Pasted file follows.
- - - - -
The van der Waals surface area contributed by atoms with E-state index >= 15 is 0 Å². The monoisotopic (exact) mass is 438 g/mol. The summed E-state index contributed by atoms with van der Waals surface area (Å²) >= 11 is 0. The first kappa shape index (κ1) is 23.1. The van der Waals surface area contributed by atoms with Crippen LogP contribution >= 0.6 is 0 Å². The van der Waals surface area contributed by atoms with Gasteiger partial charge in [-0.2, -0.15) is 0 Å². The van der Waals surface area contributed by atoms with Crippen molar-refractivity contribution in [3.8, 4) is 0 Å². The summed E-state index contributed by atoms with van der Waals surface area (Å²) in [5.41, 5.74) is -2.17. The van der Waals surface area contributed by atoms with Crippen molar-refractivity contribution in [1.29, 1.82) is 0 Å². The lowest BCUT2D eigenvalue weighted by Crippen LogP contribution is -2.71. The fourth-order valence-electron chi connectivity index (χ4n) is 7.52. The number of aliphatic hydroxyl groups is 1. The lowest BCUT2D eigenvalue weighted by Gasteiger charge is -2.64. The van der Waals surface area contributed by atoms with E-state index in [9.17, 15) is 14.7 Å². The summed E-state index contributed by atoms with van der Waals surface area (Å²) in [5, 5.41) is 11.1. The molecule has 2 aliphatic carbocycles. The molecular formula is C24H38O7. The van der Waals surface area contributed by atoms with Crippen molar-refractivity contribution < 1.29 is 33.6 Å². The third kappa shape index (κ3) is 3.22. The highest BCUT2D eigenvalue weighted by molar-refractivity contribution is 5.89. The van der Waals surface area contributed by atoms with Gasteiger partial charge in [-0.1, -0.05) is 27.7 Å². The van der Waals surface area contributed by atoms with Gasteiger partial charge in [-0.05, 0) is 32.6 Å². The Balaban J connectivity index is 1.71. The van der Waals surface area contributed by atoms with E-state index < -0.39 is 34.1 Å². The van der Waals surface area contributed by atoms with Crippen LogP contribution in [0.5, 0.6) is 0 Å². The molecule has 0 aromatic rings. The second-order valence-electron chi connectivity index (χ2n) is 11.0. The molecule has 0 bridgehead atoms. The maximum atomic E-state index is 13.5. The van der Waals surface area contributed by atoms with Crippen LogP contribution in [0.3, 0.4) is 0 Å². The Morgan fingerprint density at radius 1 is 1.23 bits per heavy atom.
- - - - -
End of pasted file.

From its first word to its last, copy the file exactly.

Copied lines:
The van der Waals surface area contributed by atoms with E-state index >= 15 is 0 Å². The monoisotopic (exact) mass is 438 g/mol. The summed E-state index contributed by atoms with van der Waals surface area (Å²) >= 11 is 0. The first kappa shape index (κ1) is 23.1. The van der Waals surface area contributed by atoms with Crippen LogP contribution >= 0.6 is 0 Å². The van der Waals surface area contributed by atoms with Gasteiger partial charge in [-0.2, -0.15) is 0 Å². The van der Waals surface area contributed by atoms with Crippen molar-refractivity contribution in [3.8, 4) is 0 Å². The summed E-state index contributed by atoms with van der Waals surface area (Å²) in [5.41, 5.74) is -2.17. The van der Waals surface area contributed by atoms with Crippen molar-refractivity contribution in [1.29, 1.82) is 0 Å². The lowest BCUT2D eigenvalue weighted by Crippen LogP contribution is -2.71. The fourth-order valence-electron chi connectivity index (χ4n) is 7.52. The number of aliphatic hydroxyl groups is 1. The lowest BCUT2D eigenvalue weighted by Gasteiger charge is -2.64. The van der Waals surface area contributed by atoms with E-state index in [9.17, 15) is 14.7 Å². The summed E-state index contributed by atoms with van der Waals surface area (Å²) in [5, 5.41) is 11.1. The molecule has 2 aliphatic carbocycles. The molecular formula is C24H38O7. The van der Waals surface area contributed by atoms with Crippen molar-refractivity contribution < 1.29 is 33.6 Å². The third kappa shape index (κ3) is 3.22. The highest BCUT2D eigenvalue weighted by molar-refractivity contribution is 5.89. The van der Waals surface area contributed by atoms with Gasteiger partial charge in [-0.1, -0.05) is 27.7 Å². The van der Waals surface area contributed by atoms with Gasteiger partial charge in [-0.05, 0) is 32.6 Å². The Balaban J connectivity index is 1.71. The van der Waals surface area contributed by atoms with E-state index < -0.39 is 34.1 Å². The van der Waals surface area contributed by atoms with Crippen LogP contribution in [0.5, 0.6) is 0 Å². The molecule has 0 aromatic rings. The second-order valence-electron chi connectivity index (χ2n) is 11.0. The molecule has 0 bridgehead atoms. The maximum atomic E-state index is 13.5. The van der Waals surface area contributed by atoms with Crippen LogP contribution in [0.3, 0.4) is 0 Å². The Morgan fingerprint density at radius 1 is 1.23 bits per heavy atom.